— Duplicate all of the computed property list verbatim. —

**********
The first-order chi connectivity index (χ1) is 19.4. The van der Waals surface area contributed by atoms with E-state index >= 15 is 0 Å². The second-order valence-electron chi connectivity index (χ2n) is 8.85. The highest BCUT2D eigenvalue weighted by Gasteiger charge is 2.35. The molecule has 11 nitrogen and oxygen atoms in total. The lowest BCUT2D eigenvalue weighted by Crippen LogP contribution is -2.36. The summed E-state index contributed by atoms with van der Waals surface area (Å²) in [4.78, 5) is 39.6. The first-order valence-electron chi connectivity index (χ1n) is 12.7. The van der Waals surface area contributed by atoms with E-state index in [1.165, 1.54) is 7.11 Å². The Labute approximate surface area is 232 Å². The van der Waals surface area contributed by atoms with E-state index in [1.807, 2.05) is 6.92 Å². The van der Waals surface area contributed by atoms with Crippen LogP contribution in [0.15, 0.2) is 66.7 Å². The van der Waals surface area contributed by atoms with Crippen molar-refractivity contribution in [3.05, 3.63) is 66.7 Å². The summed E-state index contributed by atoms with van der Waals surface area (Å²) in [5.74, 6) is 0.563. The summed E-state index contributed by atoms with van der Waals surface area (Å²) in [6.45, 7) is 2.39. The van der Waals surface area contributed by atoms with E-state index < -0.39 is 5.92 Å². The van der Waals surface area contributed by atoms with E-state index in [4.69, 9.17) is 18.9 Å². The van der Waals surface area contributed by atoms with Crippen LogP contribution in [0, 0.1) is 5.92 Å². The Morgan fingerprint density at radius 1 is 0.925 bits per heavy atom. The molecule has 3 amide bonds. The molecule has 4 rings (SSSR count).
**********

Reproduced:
The first-order chi connectivity index (χ1) is 19.4. The van der Waals surface area contributed by atoms with E-state index >= 15 is 0 Å². The second-order valence-electron chi connectivity index (χ2n) is 8.85. The highest BCUT2D eigenvalue weighted by Gasteiger charge is 2.35. The molecule has 11 nitrogen and oxygen atoms in total. The lowest BCUT2D eigenvalue weighted by Crippen LogP contribution is -2.36. The summed E-state index contributed by atoms with van der Waals surface area (Å²) in [4.78, 5) is 39.6. The first-order valence-electron chi connectivity index (χ1n) is 12.7. The van der Waals surface area contributed by atoms with E-state index in [1.165, 1.54) is 7.11 Å². The Labute approximate surface area is 232 Å². The van der Waals surface area contributed by atoms with E-state index in [1.807, 2.05) is 6.92 Å². The van der Waals surface area contributed by atoms with Crippen LogP contribution in [0.15, 0.2) is 66.7 Å². The van der Waals surface area contributed by atoms with Crippen molar-refractivity contribution in [3.05, 3.63) is 66.7 Å². The summed E-state index contributed by atoms with van der Waals surface area (Å²) in [5.74, 6) is 0.563. The summed E-state index contributed by atoms with van der Waals surface area (Å²) in [6.45, 7) is 2.39. The van der Waals surface area contributed by atoms with E-state index < -0.39 is 5.92 Å². The van der Waals surface area contributed by atoms with E-state index in [4.69, 9.17) is 18.9 Å². The van der Waals surface area contributed by atoms with Crippen LogP contribution in [0, 0.1) is 5.92 Å². The Morgan fingerprint density at radius 1 is 0.925 bits per heavy atom. The molecule has 3 amide bonds. The molecule has 4 rings (SSSR count).